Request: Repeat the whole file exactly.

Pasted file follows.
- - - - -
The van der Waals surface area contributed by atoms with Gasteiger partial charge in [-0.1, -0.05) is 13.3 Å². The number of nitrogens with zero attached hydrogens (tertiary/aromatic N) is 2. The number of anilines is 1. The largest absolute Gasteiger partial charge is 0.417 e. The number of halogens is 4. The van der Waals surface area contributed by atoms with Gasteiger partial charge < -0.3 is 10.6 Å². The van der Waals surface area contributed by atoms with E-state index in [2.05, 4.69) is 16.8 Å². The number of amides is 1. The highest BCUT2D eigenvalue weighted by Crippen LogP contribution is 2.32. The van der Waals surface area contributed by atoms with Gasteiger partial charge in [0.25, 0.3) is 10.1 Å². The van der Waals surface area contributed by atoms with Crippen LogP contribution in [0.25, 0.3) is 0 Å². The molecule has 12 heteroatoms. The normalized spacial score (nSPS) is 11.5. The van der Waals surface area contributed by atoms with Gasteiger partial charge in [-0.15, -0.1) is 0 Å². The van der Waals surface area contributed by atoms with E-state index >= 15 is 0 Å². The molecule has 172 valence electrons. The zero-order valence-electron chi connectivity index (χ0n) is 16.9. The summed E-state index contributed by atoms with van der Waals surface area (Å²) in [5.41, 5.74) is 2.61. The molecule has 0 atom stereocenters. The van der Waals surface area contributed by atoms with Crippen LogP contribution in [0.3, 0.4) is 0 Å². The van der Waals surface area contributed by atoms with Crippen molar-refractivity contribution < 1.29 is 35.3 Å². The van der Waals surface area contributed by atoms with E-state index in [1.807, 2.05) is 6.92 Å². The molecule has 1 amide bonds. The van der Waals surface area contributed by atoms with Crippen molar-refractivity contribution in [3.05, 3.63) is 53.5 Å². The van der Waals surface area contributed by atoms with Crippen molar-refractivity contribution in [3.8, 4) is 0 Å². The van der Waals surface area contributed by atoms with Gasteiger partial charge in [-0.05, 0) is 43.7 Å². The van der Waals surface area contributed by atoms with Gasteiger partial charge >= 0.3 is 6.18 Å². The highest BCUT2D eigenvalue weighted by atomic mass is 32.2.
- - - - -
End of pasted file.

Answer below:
The van der Waals surface area contributed by atoms with Gasteiger partial charge in [-0.1, -0.05) is 13.3 Å². The number of nitrogens with zero attached hydrogens (tertiary/aromatic N) is 2. The number of anilines is 1. The largest absolute Gasteiger partial charge is 0.417 e. The number of halogens is 4. The van der Waals surface area contributed by atoms with Gasteiger partial charge < -0.3 is 10.6 Å². The van der Waals surface area contributed by atoms with E-state index in [2.05, 4.69) is 16.8 Å². The number of amides is 1. The highest BCUT2D eigenvalue weighted by Crippen LogP contribution is 2.32. The van der Waals surface area contributed by atoms with Gasteiger partial charge in [0.25, 0.3) is 10.1 Å². The van der Waals surface area contributed by atoms with Crippen LogP contribution in [0.25, 0.3) is 0 Å². The molecule has 12 heteroatoms. The normalized spacial score (nSPS) is 11.5. The van der Waals surface area contributed by atoms with Gasteiger partial charge in [-0.15, -0.1) is 0 Å². The van der Waals surface area contributed by atoms with E-state index >= 15 is 0 Å². The molecule has 172 valence electrons. The zero-order valence-electron chi connectivity index (χ0n) is 16.9. The summed E-state index contributed by atoms with van der Waals surface area (Å²) in [5.41, 5.74) is 2.61. The molecule has 0 atom stereocenters. The van der Waals surface area contributed by atoms with Crippen LogP contribution in [0.3, 0.4) is 0 Å². The van der Waals surface area contributed by atoms with Crippen molar-refractivity contribution < 1.29 is 35.3 Å². The van der Waals surface area contributed by atoms with E-state index in [1.807, 2.05) is 6.92 Å². The molecule has 1 amide bonds. The van der Waals surface area contributed by atoms with Crippen molar-refractivity contribution in [3.05, 3.63) is 53.5 Å². The van der Waals surface area contributed by atoms with Crippen molar-refractivity contribution in [3.8, 4) is 0 Å². The van der Waals surface area contributed by atoms with Gasteiger partial charge in [-0.05, 0) is 43.7 Å². The van der Waals surface area contributed by atoms with Gasteiger partial charge >= 0.3 is 6.18 Å². The highest BCUT2D eigenvalue weighted by atomic mass is 32.2.